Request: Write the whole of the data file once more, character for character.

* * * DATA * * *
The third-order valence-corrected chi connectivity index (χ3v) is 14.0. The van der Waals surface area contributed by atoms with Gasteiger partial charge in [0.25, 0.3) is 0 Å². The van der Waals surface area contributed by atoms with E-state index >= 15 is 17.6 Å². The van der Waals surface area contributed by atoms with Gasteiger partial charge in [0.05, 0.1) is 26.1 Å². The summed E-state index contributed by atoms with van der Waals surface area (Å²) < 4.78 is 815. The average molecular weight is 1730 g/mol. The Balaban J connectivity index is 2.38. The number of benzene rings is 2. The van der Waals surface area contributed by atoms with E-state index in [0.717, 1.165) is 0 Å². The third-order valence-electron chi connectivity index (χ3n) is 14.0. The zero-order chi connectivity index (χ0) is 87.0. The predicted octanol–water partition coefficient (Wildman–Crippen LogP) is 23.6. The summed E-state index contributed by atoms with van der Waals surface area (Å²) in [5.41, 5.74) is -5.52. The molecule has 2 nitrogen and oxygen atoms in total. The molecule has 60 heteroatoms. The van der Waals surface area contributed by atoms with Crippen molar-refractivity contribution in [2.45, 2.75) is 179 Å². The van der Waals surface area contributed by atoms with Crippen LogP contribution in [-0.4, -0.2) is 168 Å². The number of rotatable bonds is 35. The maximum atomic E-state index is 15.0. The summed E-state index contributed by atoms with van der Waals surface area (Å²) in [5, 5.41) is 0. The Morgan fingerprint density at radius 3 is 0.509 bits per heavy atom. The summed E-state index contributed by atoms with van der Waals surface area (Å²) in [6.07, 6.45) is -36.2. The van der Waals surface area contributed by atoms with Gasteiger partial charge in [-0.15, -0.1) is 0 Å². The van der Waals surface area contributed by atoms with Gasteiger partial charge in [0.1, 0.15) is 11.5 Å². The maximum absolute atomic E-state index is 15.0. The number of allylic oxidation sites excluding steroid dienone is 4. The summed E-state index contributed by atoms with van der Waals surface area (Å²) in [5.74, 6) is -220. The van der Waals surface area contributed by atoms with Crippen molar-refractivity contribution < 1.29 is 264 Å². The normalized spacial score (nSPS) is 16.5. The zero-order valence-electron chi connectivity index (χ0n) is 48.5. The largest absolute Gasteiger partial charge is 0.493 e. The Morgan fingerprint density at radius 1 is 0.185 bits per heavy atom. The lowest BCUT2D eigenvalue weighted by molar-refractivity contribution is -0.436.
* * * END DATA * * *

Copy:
The third-order valence-corrected chi connectivity index (χ3v) is 14.0. The van der Waals surface area contributed by atoms with Gasteiger partial charge in [0.25, 0.3) is 0 Å². The van der Waals surface area contributed by atoms with E-state index >= 15 is 17.6 Å². The van der Waals surface area contributed by atoms with Gasteiger partial charge in [0.05, 0.1) is 26.1 Å². The summed E-state index contributed by atoms with van der Waals surface area (Å²) < 4.78 is 815. The average molecular weight is 1730 g/mol. The Balaban J connectivity index is 2.38. The number of benzene rings is 2. The van der Waals surface area contributed by atoms with E-state index in [0.717, 1.165) is 0 Å². The third-order valence-electron chi connectivity index (χ3n) is 14.0. The zero-order chi connectivity index (χ0) is 87.0. The predicted octanol–water partition coefficient (Wildman–Crippen LogP) is 23.6. The summed E-state index contributed by atoms with van der Waals surface area (Å²) in [5.41, 5.74) is -5.52. The molecule has 2 nitrogen and oxygen atoms in total. The molecule has 60 heteroatoms. The van der Waals surface area contributed by atoms with Crippen molar-refractivity contribution in [2.45, 2.75) is 179 Å². The van der Waals surface area contributed by atoms with Crippen LogP contribution in [-0.4, -0.2) is 168 Å². The number of rotatable bonds is 35. The maximum atomic E-state index is 15.0. The summed E-state index contributed by atoms with van der Waals surface area (Å²) in [5, 5.41) is 0. The Morgan fingerprint density at radius 3 is 0.509 bits per heavy atom. The summed E-state index contributed by atoms with van der Waals surface area (Å²) in [6.07, 6.45) is -36.2. The van der Waals surface area contributed by atoms with Gasteiger partial charge in [-0.15, -0.1) is 0 Å². The van der Waals surface area contributed by atoms with Gasteiger partial charge in [0.1, 0.15) is 11.5 Å². The maximum absolute atomic E-state index is 15.0. The number of allylic oxidation sites excluding steroid dienone is 4. The summed E-state index contributed by atoms with van der Waals surface area (Å²) in [5.74, 6) is -220. The van der Waals surface area contributed by atoms with Crippen molar-refractivity contribution < 1.29 is 264 Å². The normalized spacial score (nSPS) is 16.5. The zero-order valence-electron chi connectivity index (χ0n) is 48.5. The largest absolute Gasteiger partial charge is 0.493 e. The Morgan fingerprint density at radius 1 is 0.185 bits per heavy atom. The lowest BCUT2D eigenvalue weighted by molar-refractivity contribution is -0.436.